Nearly 5,000 more K/D deer now in freezers
Gun deer hunters on the Kewaunee/Door County Peninsula reported almost 5,000 whitetails during the nine-day season, a total sure to swell in the coming days and weeks.
The reason? Not only is the 10-day muzzleloader hunt on through next Wednesday, it’s immediately followed by a four-day, antlerless-only gun deer hunt.
In addition, the DNR is asking those who forgot to report their harvest to do so now, even days or a week or more after the kill. The grace period is because wardens and biologists know it’s happening, often by accident.
A hunter who doesn’t immediately use a smartphone to register a deer, for example, may write in the date and check the type of deer (and a.m. or p.m.) on the new paper tags and then head home with best intentions to call it in or go online later, or certainly by the required 5 p.m. the day after.
But, a day or two goes by and oops, they remember, and now don’t want to report it for fear of a fine.
It happened to me more than once with turkeys after the state abandoned in-person registration years ago, and I did it again last week with deer, even after being reminded by a member of my group to register the healthy 8-pointer. Feeling foolish but not wanting to not report it — and by the time I remembered, the season was done for two days, so I couldn’t even fudge the day of harvest — I asked someone within DNR, and was assured there would be no fine for anyone who forgot, and that staff was aware of the issue and put this into a news release earlier this week:
“Any hunter who failed to follow mandatory registration rules should do so now, despite having missed the deadline.”
So, there’s at least one Kewaunee County buck (and probably more) missing from the reported 886 bucks taken during the Nov. 19-27 gun hunt. Add in 1,324 antlerless, and the county total was 2,210.
The buck kill was down 90 and the antlerless up 236 from last year, but gale winds opening day no doubt kept the harvest lower than it could have been if conditions were ideal.
The Door numbers included 1,231 bucks and 1,514 antlerless, a total of 2,745. The buck kill was down 120 and antlerless harvest up nearly 200 from a year ago.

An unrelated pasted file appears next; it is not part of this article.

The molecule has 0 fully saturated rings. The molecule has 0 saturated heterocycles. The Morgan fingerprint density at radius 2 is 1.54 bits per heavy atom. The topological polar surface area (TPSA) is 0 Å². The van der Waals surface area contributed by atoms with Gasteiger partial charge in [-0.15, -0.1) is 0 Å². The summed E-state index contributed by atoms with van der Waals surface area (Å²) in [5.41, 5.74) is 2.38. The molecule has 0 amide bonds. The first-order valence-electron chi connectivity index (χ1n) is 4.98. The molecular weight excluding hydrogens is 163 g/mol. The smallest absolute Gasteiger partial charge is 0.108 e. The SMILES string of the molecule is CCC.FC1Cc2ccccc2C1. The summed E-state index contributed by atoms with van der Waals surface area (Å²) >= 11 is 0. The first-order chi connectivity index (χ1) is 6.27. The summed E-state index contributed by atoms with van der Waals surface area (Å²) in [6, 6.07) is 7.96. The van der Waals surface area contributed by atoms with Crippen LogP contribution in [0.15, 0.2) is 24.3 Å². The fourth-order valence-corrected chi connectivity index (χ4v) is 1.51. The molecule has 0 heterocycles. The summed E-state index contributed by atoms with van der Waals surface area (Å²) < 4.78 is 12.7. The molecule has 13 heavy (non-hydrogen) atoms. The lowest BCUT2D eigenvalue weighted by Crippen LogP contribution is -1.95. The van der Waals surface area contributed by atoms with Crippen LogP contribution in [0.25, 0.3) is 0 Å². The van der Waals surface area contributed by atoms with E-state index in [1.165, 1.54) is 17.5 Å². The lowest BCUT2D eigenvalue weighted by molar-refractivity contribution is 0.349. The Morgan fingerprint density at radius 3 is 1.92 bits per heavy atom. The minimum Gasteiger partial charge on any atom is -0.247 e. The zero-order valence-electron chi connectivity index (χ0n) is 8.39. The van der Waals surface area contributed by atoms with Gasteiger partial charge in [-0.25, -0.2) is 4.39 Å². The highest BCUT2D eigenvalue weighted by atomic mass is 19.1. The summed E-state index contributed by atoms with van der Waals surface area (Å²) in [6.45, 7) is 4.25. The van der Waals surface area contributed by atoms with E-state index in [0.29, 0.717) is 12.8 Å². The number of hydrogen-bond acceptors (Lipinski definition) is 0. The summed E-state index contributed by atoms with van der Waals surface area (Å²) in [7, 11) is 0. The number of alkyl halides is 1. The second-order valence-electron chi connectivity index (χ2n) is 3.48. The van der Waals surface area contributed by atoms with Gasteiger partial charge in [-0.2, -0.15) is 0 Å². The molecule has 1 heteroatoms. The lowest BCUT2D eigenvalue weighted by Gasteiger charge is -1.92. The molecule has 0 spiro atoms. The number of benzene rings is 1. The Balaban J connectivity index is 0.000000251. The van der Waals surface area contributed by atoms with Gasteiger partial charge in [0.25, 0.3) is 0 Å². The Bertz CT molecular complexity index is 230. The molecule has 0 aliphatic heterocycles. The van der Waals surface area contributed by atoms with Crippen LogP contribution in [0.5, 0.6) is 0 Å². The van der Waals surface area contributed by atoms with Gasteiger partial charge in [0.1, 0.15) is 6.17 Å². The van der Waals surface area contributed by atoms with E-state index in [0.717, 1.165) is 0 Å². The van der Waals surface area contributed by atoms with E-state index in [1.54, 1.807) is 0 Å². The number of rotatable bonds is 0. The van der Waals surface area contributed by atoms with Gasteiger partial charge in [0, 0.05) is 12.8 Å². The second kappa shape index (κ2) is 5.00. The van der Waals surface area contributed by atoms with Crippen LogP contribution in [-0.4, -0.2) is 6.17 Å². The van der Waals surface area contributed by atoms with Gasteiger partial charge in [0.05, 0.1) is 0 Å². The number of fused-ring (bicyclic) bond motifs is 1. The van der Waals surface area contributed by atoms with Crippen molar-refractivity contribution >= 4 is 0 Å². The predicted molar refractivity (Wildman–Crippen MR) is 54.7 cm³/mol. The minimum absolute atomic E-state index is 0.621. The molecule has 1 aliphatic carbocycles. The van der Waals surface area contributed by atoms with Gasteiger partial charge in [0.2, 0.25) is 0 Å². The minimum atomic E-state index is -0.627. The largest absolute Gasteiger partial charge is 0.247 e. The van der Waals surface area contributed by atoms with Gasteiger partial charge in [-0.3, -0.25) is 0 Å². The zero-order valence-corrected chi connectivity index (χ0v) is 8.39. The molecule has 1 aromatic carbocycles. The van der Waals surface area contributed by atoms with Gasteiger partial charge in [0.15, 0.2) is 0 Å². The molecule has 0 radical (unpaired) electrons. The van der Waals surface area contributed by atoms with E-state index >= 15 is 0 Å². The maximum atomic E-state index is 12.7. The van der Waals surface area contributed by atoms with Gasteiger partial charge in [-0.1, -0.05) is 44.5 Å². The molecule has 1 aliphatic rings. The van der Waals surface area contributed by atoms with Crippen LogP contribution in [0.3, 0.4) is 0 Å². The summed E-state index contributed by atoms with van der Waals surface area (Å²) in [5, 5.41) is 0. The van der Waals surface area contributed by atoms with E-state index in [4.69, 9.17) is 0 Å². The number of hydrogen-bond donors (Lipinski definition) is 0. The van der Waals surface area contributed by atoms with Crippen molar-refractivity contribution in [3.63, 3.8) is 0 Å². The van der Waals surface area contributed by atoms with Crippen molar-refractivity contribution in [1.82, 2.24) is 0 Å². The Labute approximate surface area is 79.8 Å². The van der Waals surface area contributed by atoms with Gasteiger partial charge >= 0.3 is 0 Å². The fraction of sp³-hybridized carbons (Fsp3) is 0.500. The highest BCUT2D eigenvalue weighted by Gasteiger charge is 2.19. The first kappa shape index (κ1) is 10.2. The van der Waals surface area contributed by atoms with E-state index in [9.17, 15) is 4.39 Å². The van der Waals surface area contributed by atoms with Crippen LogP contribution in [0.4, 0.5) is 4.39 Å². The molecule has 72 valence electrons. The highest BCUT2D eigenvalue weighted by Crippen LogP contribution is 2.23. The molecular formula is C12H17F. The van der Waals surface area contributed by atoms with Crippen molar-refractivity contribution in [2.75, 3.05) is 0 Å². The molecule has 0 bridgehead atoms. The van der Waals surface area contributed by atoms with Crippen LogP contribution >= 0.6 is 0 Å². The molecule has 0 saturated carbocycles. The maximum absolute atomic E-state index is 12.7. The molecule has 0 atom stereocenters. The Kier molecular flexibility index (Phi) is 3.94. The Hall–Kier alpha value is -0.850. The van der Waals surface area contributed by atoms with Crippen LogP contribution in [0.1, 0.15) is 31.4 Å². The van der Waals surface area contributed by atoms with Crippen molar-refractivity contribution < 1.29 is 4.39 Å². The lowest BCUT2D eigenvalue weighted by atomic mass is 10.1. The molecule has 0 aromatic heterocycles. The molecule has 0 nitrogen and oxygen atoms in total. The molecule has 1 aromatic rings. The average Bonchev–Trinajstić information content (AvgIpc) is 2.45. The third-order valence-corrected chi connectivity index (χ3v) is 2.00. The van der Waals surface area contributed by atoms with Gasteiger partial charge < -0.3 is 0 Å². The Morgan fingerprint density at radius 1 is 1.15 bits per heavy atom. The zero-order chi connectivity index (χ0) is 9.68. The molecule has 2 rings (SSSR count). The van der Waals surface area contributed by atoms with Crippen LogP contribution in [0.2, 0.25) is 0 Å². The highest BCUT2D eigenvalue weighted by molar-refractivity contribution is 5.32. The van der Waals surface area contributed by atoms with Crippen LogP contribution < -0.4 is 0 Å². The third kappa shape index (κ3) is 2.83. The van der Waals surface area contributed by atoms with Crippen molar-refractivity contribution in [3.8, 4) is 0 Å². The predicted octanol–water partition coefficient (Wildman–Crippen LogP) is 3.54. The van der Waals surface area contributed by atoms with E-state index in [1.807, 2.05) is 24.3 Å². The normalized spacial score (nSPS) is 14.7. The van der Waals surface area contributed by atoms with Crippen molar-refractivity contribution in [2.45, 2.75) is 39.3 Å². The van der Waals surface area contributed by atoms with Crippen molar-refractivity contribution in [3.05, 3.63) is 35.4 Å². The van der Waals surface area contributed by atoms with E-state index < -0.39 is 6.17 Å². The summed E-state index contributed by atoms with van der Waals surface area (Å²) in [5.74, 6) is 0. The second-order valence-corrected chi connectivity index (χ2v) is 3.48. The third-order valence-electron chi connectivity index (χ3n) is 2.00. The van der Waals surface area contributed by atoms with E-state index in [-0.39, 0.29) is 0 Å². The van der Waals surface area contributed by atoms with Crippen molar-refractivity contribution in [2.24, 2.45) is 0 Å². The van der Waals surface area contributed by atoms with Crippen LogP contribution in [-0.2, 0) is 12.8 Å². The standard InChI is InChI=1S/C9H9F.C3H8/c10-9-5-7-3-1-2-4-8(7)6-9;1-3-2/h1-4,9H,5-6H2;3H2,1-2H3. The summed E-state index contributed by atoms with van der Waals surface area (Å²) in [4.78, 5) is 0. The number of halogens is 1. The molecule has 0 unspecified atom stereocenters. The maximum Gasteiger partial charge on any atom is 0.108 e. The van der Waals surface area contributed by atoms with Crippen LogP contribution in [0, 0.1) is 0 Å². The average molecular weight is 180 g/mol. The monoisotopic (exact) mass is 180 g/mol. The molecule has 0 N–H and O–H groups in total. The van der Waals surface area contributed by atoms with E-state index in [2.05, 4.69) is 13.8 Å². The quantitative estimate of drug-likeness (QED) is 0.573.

Including the youth gun and archery and crossbow seasons, almost 7,000 deer have been harvested from the K/D Peninsula this year.
There were 598,867 licenses sold through the end of the nine-day season, the fewest since 1976.
While a decline in hunters has been predicted for more than a decade, no doubt some of it could be former gun-only hunters that now took up the crossbow. They enjoy the more than 100 days of opportunity that provides, including the ability to use it right during the gun season.
The preliminary harvest figures showed an increase of more than 5 percent in the gun buck kill (97,892) but a 6 percent drop in the antlerless harvest (98,893).
The biggest increase in buck kill (30 percent) came in the northern forest zone after back-to-back ultra-mild winters and limited antlerless tags.
It was a relatively safe hunt, with five nonfatal hunting incidents in Waukesha, Oconto, Ozaukee and Taylor counties. Five out of the past 10 deer seasons were fatality-free, and nine out of the past 10 involved single-digit incidents.
The muzzleloader season and metro zone gun hunts are open through Dec. 7, and the archery and crossbow season is open through Jan. 8 (Jan. 31 in metro units). A four-day antlerless-only hunt will take place in farmland units Dec. 8-11.
Kevin Naze is a freelance outdoors writer. He can be reached at [email protected] or 920-883-9792.
This article originally appeared on Green Bay Press Gazette: Nearly 5,000 more K/D deer now in freezers